EL PASO – Graduation is an accomplishment every college student looks forward to, a reward for years of hard work, but for some students what should be the beginning of a successful life can be the start of a nightmare – paying back thousands of dollars in student loans.
“I would use half of my student loan to help me survive the next six months of school, until I got the next loan,” said Salvador Jauregui, a 2010 graduate from the University of Texas at El Paso.
He, like many others across the nation, worked while attending school and relied on student loans to help cover expenses. After gradation Jauregui had difficulty finding a good paying job, and eventually defaulted on his loans.
Student loan debt is no small issue. “We’re talking about $900 billion in private loans. In federal loans close to $100 billion,” said Raul Lerma, executive director of the Financial Aid Office at El Paso Community College. According to Lerma student loan debt has surpassed that of credit card debt.
The main reason for students having trouble repaying their loans is the economy, according to Lerma. With a shaky economic recovery, some graduates have had trouble finding jobs that require their degree.
“There’s always a job out there. I’m not worried about some menial job, but a meaningful job? That’s what worries me,” said Roger Estrada, a senior at UTEP.
Even if students are able to find work after graduation, just repaying the loans themselves can be a headache. Many companies buy and sell private student loan debt from other financial institutions, so by the time a student graduates they may have trouble keeping track of whom they owe money to.
“It’s almost a real endeavor for students to make sure they are on top of [their debt],” said Lerma.
The penalties for students who default on their loans can be severe and lasting. They range from garnishing wages, to withholding income tax returns, and damaging their credit. According to Lerma the main reason why mortgage loans are typically denied is because of defaulted student loans.
Requests for comments on these issues such as what is the average amount of student debt among UTEP students were directed to UTEP Associate Vice Provost for Enrollment Management Craig Westman. He transferred them to UTEP public information officer Veronique Masterson. She said she was waiting for information from the Texas Higher Education Coordinating Board and was unable to respond for this article.
The ease with which students can get loans can cause them to graduate with more debt than they should. “It’s up to the individual to either say, ‘no, I don’t need that extra money,’ but honestly most people don’t say no to a couple extra thousand dollars,” Estrada said.
There are ways to help prevent students from getting into too much trouble from loans. According to Lerma counseling students about loans and repaying them, can help to educate students about the risks.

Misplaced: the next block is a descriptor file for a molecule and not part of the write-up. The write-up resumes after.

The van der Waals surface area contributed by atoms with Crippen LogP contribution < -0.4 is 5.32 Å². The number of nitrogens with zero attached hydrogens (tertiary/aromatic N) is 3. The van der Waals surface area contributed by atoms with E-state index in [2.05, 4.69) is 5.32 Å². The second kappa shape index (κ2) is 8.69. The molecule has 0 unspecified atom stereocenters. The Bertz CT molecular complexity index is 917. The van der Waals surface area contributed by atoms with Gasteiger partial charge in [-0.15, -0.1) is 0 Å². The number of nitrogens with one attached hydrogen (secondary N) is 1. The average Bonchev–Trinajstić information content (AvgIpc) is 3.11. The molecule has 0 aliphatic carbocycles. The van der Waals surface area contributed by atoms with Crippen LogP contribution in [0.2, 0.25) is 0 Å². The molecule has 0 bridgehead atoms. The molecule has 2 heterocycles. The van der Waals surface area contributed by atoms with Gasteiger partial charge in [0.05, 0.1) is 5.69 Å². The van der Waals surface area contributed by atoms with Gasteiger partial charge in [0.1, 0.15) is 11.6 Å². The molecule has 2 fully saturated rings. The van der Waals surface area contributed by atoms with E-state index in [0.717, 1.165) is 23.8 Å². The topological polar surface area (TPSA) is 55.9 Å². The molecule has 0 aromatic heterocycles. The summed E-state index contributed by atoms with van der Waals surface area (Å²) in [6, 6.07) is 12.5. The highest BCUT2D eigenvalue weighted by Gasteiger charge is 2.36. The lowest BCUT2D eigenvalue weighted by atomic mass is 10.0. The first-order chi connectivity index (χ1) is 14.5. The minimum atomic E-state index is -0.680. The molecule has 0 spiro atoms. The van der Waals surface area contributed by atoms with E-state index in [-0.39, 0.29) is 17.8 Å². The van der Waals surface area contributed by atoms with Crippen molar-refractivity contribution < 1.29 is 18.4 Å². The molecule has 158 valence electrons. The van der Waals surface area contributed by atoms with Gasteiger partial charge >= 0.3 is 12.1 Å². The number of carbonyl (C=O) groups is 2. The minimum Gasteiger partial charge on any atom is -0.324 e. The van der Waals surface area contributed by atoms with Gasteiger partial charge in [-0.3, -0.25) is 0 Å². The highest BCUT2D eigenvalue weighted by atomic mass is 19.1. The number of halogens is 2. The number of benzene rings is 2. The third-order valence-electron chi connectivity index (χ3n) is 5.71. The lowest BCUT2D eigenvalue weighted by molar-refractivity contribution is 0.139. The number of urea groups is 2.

The following recent changes in student debt managed policies by the federal government provide for various was to delay, or help ease the repayment process. They apply only to federal loans.
- Deferment— is a period where the repayment of the principle and interest of the loan is temporarily delayed. During a deferment, the borrower does not have to make payments, and depending on the type of loan, the federal government could pay the interest during the deferment.
The student may qualify for deferment if re-enrolled at least half-time in college, is unemployed or unable to find full-time employment, or in a period of active-duty military service during a war. Deferments don’t happen automatically and students need to contact loan servicers.
- Forbearance— if they can’t make payments, and are unable to get a deferment, they may be able to get a forbearance from the loan servicer. Forbearance let them stop making payments, or make reduced payments for up to 12 months.
There are two types of forbearance, discretionary and mandatory. With discretionary, your lender makes the decision whether or not to grant you forbearance based on financial hardship or illness. If you meet certain criteria your lender is required to grant the forbearance. Like a deferment, forbearance does not happen automatically, the loan servicer must be contacted.
Aside from deferment and forbearance there is the loan debt could be forgiven, canceled, or discharged. The qualifications for these options include the borrower dying, being totally disabled, being employed in certain public service jobs, or some teaching positions.
The federal government lists complete information about repaying loans and options like forbearance and deferment can be found at http://studentaid.ed.gov/repay-loans.
“They [students] need to realize that people aren’t going to give them thousands of dollars and it’ll just dissolve. You gotta know what you’re getting into,” Jauregui said.
Even when faced with the prospect of graduating owing thousands of dollars in debt, some still say that the benefits of student loans outweigh the costs. According to Lerma, college graduates will end up making more money in the long run. And for many students loans represent the only way to get a college degree.
“I still think for the majority of America it serves to get a paper that says, ‘Hey I did my time, give me a good job,’” Estrada said.